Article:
The number of out LGBT players in women’s football should give the men’s game food for thought – but could its rise derail its accepting atmosphere?
“You can’t win a championship without gays on your team – it’s never been done before, ever. That’s science, right there!”
Megan Rapinoe is well-known for being outspoken on almost everything. Whether it’s arguing with Donald Trump on Twitter or campaigning for equal pay for the USA Women’s National Team, she unapologetically states her opinions loud enough for everyone to hear. Her comments about the reality of having LGBT players within football teams after the USA reached the semi-finals of the World Cup in 2019 stood out for their simplicity. “Go gays,” Rapinoe said, celebrating her contribution during Pride month. The confidence Rapinoe felt stands in stark contrast to the statistically implausible, heterosexualised nature of professionalised men’s football.
This contrast was posed by The Festival of Football in conjunction with FARE and Football vs Homophobia to a panel of both professional and grassroots footballers, and football fans. On both a national and international level, the women’s game is full of openly gay and bisexual players. What are the conditions that have allowed women’s football to become a space where sexuality is not something shied away from? And what can the men’s game learn from how the women’s game treats LGBT players?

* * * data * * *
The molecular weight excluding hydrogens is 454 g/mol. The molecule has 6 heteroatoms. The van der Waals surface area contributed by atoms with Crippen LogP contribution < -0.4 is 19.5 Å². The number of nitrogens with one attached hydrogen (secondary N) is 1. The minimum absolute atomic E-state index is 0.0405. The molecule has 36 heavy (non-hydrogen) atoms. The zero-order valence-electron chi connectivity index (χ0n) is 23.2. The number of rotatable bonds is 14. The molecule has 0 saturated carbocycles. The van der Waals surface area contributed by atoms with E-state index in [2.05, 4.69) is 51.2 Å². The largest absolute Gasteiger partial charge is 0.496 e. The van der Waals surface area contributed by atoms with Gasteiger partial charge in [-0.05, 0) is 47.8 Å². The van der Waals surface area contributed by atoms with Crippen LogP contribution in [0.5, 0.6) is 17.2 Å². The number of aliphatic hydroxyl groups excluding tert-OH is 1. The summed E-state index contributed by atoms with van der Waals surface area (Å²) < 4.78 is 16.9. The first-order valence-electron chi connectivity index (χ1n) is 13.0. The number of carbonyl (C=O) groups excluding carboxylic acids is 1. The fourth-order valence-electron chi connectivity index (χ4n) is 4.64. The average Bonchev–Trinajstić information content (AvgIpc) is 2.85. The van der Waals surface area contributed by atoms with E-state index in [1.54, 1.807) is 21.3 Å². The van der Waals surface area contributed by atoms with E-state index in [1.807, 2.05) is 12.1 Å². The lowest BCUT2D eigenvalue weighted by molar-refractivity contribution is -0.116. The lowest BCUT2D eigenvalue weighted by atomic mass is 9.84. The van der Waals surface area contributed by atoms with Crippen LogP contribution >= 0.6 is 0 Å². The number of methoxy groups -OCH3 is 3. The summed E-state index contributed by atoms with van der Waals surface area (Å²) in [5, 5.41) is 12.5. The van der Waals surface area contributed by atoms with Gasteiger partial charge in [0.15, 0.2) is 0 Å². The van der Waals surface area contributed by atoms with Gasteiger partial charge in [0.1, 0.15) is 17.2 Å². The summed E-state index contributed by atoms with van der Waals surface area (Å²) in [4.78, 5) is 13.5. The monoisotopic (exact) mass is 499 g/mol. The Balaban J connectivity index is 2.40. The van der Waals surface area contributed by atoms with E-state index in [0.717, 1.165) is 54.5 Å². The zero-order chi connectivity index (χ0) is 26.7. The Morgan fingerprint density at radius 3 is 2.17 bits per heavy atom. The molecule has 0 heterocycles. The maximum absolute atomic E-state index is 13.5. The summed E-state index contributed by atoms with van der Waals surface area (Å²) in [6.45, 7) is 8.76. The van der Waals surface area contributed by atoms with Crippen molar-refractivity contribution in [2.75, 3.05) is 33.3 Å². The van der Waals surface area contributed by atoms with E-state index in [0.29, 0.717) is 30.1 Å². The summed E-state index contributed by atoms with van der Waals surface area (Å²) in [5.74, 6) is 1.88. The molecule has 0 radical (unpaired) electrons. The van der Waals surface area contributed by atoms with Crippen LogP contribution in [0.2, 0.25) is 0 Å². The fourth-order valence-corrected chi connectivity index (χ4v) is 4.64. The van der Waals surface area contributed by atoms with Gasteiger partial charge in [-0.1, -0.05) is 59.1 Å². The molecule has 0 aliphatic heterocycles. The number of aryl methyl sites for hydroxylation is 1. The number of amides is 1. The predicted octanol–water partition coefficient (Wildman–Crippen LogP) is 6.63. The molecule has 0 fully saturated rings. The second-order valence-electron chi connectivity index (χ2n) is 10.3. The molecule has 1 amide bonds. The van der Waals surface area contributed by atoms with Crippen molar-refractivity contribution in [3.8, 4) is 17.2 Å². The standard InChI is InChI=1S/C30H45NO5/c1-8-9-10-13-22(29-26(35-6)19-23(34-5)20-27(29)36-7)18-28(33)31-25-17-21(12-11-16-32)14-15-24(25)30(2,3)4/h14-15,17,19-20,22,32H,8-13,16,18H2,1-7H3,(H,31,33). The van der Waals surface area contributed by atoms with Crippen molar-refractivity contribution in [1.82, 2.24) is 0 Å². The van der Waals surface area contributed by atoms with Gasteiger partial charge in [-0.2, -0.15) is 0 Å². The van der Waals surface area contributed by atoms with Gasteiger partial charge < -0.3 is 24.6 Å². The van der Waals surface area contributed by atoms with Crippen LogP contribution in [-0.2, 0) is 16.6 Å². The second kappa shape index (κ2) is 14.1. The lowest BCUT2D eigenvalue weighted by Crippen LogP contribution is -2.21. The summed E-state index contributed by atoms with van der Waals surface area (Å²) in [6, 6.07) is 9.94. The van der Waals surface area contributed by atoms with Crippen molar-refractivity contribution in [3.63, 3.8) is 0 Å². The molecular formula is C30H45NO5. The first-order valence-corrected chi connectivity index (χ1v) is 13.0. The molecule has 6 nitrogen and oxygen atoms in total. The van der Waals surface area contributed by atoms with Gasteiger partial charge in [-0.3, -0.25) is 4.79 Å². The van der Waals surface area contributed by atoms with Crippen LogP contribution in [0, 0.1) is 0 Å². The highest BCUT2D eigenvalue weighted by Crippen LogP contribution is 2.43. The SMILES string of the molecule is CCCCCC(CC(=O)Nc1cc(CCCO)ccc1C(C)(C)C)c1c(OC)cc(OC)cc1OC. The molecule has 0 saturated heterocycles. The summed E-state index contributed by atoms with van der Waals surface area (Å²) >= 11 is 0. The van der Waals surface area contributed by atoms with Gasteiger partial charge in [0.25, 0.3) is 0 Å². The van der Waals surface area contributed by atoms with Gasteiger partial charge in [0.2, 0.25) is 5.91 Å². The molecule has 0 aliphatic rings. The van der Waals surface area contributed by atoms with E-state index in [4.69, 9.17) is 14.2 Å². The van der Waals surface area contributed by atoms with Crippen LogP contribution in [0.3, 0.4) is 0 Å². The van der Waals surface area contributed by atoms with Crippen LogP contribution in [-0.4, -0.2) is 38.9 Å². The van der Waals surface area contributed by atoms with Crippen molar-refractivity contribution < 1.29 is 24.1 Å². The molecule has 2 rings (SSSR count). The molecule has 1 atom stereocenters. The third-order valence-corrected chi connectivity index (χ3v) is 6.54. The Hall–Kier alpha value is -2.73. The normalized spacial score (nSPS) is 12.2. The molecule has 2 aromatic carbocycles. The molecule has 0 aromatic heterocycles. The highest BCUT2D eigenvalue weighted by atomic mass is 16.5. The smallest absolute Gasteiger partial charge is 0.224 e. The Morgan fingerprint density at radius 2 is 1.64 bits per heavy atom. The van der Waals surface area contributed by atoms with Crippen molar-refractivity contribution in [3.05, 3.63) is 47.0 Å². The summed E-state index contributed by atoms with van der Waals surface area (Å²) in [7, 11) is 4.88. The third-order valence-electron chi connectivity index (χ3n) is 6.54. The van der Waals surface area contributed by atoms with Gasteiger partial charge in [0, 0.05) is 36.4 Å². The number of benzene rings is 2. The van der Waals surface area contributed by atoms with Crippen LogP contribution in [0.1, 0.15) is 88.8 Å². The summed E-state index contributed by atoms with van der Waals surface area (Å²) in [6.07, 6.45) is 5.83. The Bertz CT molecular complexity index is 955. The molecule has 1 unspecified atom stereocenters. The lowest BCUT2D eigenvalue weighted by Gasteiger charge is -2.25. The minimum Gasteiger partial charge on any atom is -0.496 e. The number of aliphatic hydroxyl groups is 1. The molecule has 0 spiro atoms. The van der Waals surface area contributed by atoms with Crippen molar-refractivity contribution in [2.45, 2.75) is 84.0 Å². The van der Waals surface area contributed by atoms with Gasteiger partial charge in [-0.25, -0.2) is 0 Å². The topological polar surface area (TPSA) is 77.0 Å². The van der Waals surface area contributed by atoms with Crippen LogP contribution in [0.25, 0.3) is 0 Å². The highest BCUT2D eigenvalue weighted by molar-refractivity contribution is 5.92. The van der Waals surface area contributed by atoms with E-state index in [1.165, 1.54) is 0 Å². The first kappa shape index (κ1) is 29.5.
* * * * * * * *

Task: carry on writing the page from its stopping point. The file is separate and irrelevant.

For many women footballers, the lack of attention the game gets has allowed them to be personally out without needing to discuss it publicly. When media interest is relatively low, there is little to attract trolls and tabloids to players’ personal lives. Players are more relaxed about featuring their partners on social media because there is not a media circus or Twitter pile-on waiting to pounce.
Even limited exposure to the press can quickly become draining as Chelsea captain Magda Eriksson talked about on the panel. Eriksson’s sexuality was thrust into the spotlight when a photo of her kissing her girlfriend, Danish international Pernille Harder, at the World Cup went viral. “Every interview I do, I get questions about my girlfriend and my sexuality,” she said. “Sometimes I just want to talk about football.” Yet that doesn’t mean she regrets what happened.
“Girls write to me on a daily basis saying me and Pernille made their lives easier. I didn’t realise what a role model I was. As women footballers, we don’t always understand our power. I realised after the World Cup, I had a big platform.”
For most players in the women’s game, they can be open about their sexuality without it becoming their defining feature. Even if they are open about it, as Eriksson has almost unintentionally ended up being, it can remain a broadly positive experience. It is unimaginable that this could ever be the case for a men’s player at the higher echelons of the game.
I didn't realise what a role model I was. As women footballers, we don't always understand our power. I realised after the World Cup, I had a big platform.